Understanding human physiology and having tested the fatigue of thin air, mountaineers looked at lightness with new interest. It was no longer just an uphill aid, it was about making progression efficient by saving as much energy as possible. The 1950s thus gave way to the “Superleggeri” (super-light) crampons, which in a short time became protagonists on the highest mountains on Earth. Only the French on Annapurna did not use them, but the time of the 8000ers was still immature when Maurice Herzog and Louis Lachenal reached the highest point of the 10th mountain on Earth. After that they would use them all.
The British used them on Everest and Kangchenjunga considering them strategic for the success of the two climbs, as demonstrated by a paragraph on an old CAI news bulletin entitled "The Grivel brothers from Queen Elizabeth".
Amato and Camillo Grivel were the only two foreigners invited to the event organized by the British Alpine Club in the autumn of 1955 to celebrate the victorious expedition capable of breaking the third 8000m peak.
A “special treatment reserved for them for having supplied the British expedition with all the climbing equipment and precisely ice axes, pitons and the renowned super-light twelve-point crampons designed by them and now adopted by mountaineers all over the world. Colonel Hunt, head of the Everest expedition, had also turned to the Grivels for the supply of his climbers. The two Grivels were also received by Queen Elizabeth who complimented them for the valuable contribution given to the English victory ".
The two English expeditions used 10-pointed crampons instead of 12. A decision based on the concept of "artificial means" of that time. Those two front points were seen as a trick with which to take advantage in the relationship with the mountain. An idea shared by many purists of the time, such as the Savoyard André Contamine.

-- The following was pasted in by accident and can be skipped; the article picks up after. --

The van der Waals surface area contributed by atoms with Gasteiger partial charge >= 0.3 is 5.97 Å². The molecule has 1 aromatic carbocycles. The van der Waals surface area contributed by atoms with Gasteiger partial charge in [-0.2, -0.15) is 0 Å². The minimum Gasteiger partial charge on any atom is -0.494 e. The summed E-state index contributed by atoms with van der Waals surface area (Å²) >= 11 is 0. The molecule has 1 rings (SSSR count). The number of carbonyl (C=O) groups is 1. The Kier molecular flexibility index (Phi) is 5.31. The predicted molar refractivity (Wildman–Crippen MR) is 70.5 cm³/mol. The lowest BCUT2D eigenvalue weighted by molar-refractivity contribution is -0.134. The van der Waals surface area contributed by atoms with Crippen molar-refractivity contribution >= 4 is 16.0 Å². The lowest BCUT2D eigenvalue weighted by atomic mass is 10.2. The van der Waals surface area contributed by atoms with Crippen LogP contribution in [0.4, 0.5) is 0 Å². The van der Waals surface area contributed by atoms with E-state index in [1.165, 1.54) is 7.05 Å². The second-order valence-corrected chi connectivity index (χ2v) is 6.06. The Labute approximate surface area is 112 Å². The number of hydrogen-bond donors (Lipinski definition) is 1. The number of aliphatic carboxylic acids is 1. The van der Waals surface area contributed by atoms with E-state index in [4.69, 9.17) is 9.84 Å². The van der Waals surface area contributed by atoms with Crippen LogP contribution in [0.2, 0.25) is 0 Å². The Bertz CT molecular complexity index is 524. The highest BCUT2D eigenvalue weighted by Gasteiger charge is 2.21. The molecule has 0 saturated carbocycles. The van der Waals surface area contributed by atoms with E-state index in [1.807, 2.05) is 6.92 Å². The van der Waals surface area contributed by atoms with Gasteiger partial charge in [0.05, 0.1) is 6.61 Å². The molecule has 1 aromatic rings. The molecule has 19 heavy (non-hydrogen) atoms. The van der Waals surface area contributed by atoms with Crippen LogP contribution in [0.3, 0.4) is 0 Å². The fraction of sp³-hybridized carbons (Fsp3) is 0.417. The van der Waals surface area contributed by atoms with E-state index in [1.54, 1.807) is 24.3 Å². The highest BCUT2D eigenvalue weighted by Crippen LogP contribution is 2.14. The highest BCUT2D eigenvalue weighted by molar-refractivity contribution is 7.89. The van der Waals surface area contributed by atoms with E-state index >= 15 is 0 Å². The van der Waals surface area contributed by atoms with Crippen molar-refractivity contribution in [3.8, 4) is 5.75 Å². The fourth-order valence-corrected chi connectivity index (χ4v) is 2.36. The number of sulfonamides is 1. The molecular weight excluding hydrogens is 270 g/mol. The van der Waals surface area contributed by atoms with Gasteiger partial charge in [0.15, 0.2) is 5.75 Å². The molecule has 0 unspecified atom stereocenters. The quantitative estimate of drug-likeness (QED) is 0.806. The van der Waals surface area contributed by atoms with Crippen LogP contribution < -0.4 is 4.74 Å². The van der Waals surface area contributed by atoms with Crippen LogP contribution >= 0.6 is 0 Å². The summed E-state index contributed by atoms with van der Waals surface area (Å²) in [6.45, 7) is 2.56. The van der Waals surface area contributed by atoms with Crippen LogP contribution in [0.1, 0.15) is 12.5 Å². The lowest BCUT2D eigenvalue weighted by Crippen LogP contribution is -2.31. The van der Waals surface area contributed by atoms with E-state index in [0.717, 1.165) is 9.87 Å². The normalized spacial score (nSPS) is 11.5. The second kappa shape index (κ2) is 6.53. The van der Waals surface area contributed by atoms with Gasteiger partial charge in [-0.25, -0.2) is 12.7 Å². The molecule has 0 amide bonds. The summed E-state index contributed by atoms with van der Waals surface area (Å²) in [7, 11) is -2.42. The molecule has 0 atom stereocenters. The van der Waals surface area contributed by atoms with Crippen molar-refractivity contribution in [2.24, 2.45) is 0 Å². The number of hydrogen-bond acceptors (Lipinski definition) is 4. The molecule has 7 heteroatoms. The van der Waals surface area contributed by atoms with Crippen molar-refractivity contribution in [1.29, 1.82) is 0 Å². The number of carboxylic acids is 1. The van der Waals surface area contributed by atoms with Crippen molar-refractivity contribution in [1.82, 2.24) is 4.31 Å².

An issue that would open the doors to a wide debate regarding the evolution of mountaineering gear. No to two front points, but yes to super light crampons? Shouldn't lightness be considered an artificial aid? Perhaps too much, even for purists. Yet, in some way, these new means allowed innovative achievements in the mountaineering field. Exactly like the frontal points, which appeared in 1929, without which there probably would not have been the first ascent of the north face of Eiger. The fact is that the British reached the top of the world with 10 points and less than 500 grams under their feet.
Those with 12 points were chosen by the Italians of Ardito Desio on K2, even if it was not immediate. In 1953, during a test camp organized at Plateau Rosa, the mountaineers brought crampons of another brand which soon proved to be disappointing.
The story tells that it was the future first ascender of K2 Achille Compagnoni to assert, in the general despair, “In Courmayer there is someone who produces crampons!”.
Everyone's eyes lit up and so their gaze fell on the Grivel forge, at the foot of Mont Blanc. Less than a year later they would leave for the difficult K2, wearing super-light steel capable of biting even the ice lashed by the fearsome winds of the Karakorum.
Pictures: Grivel archive